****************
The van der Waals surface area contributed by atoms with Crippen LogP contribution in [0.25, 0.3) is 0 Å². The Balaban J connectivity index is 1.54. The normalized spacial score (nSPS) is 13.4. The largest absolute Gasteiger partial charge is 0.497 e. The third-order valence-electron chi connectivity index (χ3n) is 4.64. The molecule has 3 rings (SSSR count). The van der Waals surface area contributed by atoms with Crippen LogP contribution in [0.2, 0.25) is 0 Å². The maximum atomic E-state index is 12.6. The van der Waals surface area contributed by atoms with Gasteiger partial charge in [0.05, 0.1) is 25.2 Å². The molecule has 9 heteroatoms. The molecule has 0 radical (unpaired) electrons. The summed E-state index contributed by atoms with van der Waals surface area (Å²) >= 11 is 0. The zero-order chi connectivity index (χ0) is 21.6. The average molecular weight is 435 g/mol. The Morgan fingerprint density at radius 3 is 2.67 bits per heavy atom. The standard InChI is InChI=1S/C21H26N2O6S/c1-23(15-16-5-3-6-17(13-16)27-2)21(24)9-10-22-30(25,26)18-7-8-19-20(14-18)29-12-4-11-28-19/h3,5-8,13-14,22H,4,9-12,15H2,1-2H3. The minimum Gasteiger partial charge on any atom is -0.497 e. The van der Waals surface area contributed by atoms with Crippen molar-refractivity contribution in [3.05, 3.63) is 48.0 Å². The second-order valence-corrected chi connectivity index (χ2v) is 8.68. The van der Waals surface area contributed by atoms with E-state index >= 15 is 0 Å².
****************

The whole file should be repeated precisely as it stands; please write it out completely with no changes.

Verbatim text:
The van der Waals surface area contributed by atoms with Crippen LogP contribution in [0.25, 0.3) is 0 Å². The Balaban J connectivity index is 1.54. The normalized spacial score (nSPS) is 13.4. The largest absolute Gasteiger partial charge is 0.497 e. The third-order valence-electron chi connectivity index (χ3n) is 4.64. The molecule has 3 rings (SSSR count). The van der Waals surface area contributed by atoms with Crippen LogP contribution in [0.2, 0.25) is 0 Å². The maximum atomic E-state index is 12.6. The van der Waals surface area contributed by atoms with Gasteiger partial charge in [0.05, 0.1) is 25.2 Å². The molecule has 9 heteroatoms. The molecule has 0 radical (unpaired) electrons. The summed E-state index contributed by atoms with van der Waals surface area (Å²) >= 11 is 0. The zero-order chi connectivity index (χ0) is 21.6. The average molecular weight is 435 g/mol. The Morgan fingerprint density at radius 3 is 2.67 bits per heavy atom. The standard InChI is InChI=1S/C21H26N2O6S/c1-23(15-16-5-3-6-17(13-16)27-2)21(24)9-10-22-30(25,26)18-7-8-19-20(14-18)29-12-4-11-28-19/h3,5-8,13-14,22H,4,9-12,15H2,1-2H3. The minimum Gasteiger partial charge on any atom is -0.497 e. The van der Waals surface area contributed by atoms with Crippen molar-refractivity contribution in [3.05, 3.63) is 48.0 Å². The second-order valence-corrected chi connectivity index (χ2v) is 8.68. The van der Waals surface area contributed by atoms with E-state index >= 15 is 0 Å².